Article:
Bilingual book of Sperrins folklore launched

‘Sgéalta Mhuintir Luinigh: Munterloney Folk Tales’ book launch

Published: 24th November 2015

Images: John Keadeney

A bilingual book of Tyrone folklore, which includes a collection of folk stories, songs, proverbs and riddles particular to the Sperrins, took place on Saturday 21 November 2015 in An Creagán Visitor Centre, Creggan, Omagh.

With support from Comhairle Béaloideas Éireann (The Folklore of Ireland Council) and Fermanagh and Omagh District Council, the book, ‘Sgéalta Mhuintir Luinigh: Munterloney Folk Tales’ has been made available in Irish and English for the first time by Professor emeritus Seosamh Watson.

‘Sgéalta Mhuintir Luinigh’ was first published in 1933 by the Irish Folklore Institute in Dublin.   Its contents were collected by Professor Éamonn Ó Tuathail of Trinity College Dublin from Tyrone’s native Irish speakers in the parishes of Badoney  and Termonmaguirk. Chief among these was Eoin Ó Cianáin (Owen Keenan) who lived in An Creagán.

The 2015 publication offers a new Introduction by Professor emeritus Séamas Ó Catháin and updated folklore notes by Dr Kelly Fitzgerald.

‘Sgéalta Mhuintir Luinigh: Munterloney Folk Tales’ showcases the dialect of Irish that was spoken in Tyrone in years gone by, with the last native Irish speakers in Tyrone passing away in the early 1970s.  The book has notes on the history of the language in Tyrone prior to the 1933 publication and discusses the sound system and distinctive grammatical features of that dialect.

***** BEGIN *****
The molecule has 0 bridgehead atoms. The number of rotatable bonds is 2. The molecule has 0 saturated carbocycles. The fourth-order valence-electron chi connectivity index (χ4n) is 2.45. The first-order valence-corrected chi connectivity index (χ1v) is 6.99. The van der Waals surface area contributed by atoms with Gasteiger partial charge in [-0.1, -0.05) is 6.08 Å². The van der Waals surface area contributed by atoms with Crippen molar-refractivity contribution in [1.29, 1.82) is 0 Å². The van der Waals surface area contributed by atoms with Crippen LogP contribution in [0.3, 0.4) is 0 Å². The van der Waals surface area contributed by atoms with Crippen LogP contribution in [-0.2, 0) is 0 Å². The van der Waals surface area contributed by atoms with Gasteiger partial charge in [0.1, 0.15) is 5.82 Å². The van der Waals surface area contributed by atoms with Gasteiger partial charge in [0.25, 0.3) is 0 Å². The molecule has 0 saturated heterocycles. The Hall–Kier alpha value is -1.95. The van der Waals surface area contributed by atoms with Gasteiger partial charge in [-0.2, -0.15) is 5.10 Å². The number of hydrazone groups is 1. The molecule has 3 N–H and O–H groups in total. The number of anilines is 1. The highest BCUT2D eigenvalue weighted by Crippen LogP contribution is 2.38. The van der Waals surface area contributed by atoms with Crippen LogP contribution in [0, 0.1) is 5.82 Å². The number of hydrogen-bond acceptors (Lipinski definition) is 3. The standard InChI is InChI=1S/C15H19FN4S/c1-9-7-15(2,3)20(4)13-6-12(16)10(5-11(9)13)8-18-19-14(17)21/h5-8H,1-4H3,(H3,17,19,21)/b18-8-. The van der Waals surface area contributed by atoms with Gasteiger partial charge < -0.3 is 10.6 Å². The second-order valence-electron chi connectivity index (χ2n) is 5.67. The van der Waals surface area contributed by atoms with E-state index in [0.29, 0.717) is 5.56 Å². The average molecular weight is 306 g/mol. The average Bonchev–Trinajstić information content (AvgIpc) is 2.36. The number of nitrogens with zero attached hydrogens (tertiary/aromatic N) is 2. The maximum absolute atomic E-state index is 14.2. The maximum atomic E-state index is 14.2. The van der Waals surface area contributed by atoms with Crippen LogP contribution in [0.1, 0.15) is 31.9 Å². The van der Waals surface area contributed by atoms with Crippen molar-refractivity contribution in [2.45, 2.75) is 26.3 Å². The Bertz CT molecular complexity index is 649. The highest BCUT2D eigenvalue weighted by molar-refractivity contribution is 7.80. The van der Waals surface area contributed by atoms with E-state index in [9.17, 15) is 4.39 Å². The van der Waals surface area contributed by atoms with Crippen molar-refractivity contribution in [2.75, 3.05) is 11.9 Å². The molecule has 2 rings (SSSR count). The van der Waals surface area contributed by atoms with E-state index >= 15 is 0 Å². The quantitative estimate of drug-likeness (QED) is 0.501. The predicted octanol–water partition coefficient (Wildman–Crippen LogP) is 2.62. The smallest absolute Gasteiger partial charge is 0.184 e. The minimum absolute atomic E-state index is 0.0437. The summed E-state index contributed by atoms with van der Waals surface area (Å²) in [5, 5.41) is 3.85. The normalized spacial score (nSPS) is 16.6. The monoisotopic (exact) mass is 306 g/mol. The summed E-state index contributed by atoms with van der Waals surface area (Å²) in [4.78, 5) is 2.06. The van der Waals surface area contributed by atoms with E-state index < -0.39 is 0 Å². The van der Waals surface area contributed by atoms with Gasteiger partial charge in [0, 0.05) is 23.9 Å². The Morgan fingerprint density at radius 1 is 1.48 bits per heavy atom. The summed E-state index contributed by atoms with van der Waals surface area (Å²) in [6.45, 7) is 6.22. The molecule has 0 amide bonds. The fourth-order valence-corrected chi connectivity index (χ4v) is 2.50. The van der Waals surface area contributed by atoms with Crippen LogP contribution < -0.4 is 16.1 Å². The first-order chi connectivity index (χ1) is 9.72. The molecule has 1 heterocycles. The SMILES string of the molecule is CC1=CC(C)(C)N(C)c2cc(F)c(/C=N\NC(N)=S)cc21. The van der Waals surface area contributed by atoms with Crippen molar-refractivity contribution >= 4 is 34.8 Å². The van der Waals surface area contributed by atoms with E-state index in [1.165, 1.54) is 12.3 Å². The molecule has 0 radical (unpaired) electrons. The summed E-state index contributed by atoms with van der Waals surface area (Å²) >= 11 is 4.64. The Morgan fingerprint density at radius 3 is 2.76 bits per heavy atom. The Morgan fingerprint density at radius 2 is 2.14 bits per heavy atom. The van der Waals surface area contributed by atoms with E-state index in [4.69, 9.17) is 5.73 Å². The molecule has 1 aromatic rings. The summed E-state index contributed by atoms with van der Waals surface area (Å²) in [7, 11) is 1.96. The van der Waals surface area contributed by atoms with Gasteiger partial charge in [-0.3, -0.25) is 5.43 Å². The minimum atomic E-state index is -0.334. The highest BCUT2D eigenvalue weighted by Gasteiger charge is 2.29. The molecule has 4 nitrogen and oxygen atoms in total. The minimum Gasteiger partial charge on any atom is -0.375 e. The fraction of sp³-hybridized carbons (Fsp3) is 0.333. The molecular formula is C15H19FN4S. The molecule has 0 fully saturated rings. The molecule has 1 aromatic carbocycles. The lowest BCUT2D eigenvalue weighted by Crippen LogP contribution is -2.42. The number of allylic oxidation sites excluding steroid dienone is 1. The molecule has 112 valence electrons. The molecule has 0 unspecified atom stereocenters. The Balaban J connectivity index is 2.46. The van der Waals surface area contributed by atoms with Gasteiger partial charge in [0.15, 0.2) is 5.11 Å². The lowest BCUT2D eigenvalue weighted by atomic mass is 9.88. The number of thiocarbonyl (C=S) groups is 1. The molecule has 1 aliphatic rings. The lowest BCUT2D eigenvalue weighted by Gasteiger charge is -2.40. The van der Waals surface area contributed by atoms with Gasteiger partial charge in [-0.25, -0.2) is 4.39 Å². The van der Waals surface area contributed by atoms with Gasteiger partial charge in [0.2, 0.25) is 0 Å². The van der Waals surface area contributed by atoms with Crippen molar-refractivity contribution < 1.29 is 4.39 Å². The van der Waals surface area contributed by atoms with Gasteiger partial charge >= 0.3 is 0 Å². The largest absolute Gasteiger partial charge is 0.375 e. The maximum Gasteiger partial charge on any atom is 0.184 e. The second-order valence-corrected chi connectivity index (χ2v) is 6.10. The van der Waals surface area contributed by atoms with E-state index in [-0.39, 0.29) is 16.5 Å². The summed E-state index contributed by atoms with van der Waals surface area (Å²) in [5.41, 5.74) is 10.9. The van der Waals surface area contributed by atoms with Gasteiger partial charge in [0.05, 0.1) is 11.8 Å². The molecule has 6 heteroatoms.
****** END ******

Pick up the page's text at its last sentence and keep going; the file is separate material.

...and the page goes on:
The book was officially launched on November 21 by Professor emeritus Séamus Mac Mathúna of the University of Ulster.

Siún Ní Dhuinn, grand-niece of the driver who brought  Professor Éamonn Ó Tuathail to Tyrone’s native Irish speakers in the parishes of Badoney  and Termonmaguirk in the 1930s, and Professor emeritus Seosamh Watson, who translated the 1933 version of ‘Sgéalta Mhuintir Luinigh’ into English, also both spoke at the event.

After the formal launch proceedings, Peter Smith with accompaniment from Ray Moore, sang two traditional songs from the Munterloney area of the Sperrins while Aisteoirí na hÓmaí performed a drama based on a story from ‘Sgéalta Mhuintir Luinigh’ called ‘An Fear a Robh Bean Dheas Aige’.

‘Sgéalta Mhuintir Luinigh: Munterloney Folk Tales’ has been republished by Comhairle Bhéaloideas Éireann (The Folklore of Ireland Council).  The bilingual version of the book is available to purchase from www.comhairlebheal.ie or from www.fourcourtspress.ie.

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